WTH, why does it take more than half a year to get your PR reviewed by a core developer?

This WTH is more about the development process, is that also allowed?

Beginning of March I opened a PR on Github, it took 2 months before someone reviewed it, a month later I got some comments from a core developer bus since then it was not really reviewed by a core developer again. The only comment I got from a core developer what that I didn’t use a feature that was added a few weeks before. Sure I didn’t, the PR was from long before that.

So, either the feature is not valued or there’s a large backlog of PRs to review, or maybe both. In either way it’s discouraging to contribute.

TL;DR What the heck, are contributions actually wanted? Or only for popular features/bugfixes?

It highly depends on the context. No 2 PRs are alike. I’ve had PRs take a week, I’ve had PRs take 6 months. It also depends on how active the code owner is. The main devs don’t need to review everything. Any review is good from a member.

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I think they’re overloaded and have to prioritise as best they can. It won’t be perfect.

If they’re overloaded, then joining Hacktoberfest might not be such a good idea? It’ll result in a lot more PRs. Also, being overloaded can be partially solved by better defining certain preferred styles of programming, exceptions you want to have thrown, preference for explicit checks or catching exceptions etc. Just some taste depending things. This allows for any contributor to better review someone else’s work and could result in easier reviews for the core devs.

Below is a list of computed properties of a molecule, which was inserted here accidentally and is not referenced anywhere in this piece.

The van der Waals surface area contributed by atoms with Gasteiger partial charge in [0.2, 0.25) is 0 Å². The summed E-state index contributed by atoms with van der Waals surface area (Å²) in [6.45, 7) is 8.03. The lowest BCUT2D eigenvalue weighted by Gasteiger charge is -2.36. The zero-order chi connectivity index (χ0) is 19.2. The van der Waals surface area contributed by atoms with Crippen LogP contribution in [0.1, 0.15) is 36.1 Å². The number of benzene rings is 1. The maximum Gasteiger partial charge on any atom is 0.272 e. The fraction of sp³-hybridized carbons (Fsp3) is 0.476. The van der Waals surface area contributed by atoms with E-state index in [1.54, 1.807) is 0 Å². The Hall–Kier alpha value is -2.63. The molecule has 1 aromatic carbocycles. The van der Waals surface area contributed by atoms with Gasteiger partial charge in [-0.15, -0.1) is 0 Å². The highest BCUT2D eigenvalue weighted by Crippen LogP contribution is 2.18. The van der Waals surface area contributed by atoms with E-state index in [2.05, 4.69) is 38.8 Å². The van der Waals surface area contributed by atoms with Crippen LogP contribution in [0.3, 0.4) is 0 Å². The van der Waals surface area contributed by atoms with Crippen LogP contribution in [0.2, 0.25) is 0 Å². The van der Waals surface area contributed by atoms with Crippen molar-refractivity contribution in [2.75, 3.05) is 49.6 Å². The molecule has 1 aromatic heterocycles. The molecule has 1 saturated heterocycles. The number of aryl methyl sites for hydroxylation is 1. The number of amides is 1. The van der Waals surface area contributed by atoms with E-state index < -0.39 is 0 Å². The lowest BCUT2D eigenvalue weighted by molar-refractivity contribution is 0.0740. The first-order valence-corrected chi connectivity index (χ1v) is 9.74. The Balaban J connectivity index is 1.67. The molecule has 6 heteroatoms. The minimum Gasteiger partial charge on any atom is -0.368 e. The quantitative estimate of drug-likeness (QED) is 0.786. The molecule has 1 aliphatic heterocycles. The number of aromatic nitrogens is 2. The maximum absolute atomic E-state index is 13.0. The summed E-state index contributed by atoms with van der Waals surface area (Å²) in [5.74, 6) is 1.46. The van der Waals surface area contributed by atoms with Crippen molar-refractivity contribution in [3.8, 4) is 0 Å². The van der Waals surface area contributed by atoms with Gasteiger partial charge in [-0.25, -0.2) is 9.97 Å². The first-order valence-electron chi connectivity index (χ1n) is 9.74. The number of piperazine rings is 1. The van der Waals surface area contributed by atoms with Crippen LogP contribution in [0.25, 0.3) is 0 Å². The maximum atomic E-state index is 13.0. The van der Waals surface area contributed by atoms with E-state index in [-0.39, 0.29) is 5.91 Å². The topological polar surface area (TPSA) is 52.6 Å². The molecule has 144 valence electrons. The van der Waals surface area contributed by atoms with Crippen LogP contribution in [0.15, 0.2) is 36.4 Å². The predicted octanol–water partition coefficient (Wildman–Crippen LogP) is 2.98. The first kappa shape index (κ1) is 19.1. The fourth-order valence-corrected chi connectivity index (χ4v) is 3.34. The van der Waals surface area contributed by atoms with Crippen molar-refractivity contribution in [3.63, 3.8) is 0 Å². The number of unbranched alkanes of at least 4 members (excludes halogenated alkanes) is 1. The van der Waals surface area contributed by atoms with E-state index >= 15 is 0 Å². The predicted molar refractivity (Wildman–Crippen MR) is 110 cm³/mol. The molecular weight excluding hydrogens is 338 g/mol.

I know that reviewing costs a lot of time and that prioritising is needed. I only have the feeling that newer PRs get more priority and that once your PR was missed when it was new, it can take forever to be closed. Which is maybe logical because it seems most of the older PRs are not really updated anymore. Still, it would be nice if there’s a way of indicating that a PR can be reviewed and is still actively worked on.


THey are all actively getting looked at. If you want it to appear in what you’re referring to as the ‘new’ list. Simply reply in the PR, that keeps it towards the top. If you let it sit dormant, it floats to the bottom.

Maybe the supervision process could be improved somewhat. A possibility could be to have the bot scan items that have been open for a long time and send a reminder to the code owner(s).

However, some issues are not addressed by a bot as well, such as my PR for a problem in the SMTP mail.

I’ve got a PR up now too. I took @petro 's advice and added a new comment:

I hope it helps.

I’m not sure it will, it looks like you’ve updated that to a beta version of the library that the integration uses? Typically that’s not allowed if I recall correctly.

You might want to inquire over in the developer channel on discord.

I am an integration code owner, and it has been really frustrating to wait multiple months for a review. It adds extra work/time because I end up going in multiple times to re-base code.

Does it make sense for integrations to live both in Core and in HACS ? So HACS would have the latest and greatest, then a few times a year, that gets moved over into Core? This would cut down on the number of core PRs, and allow for faster updates for integration updates.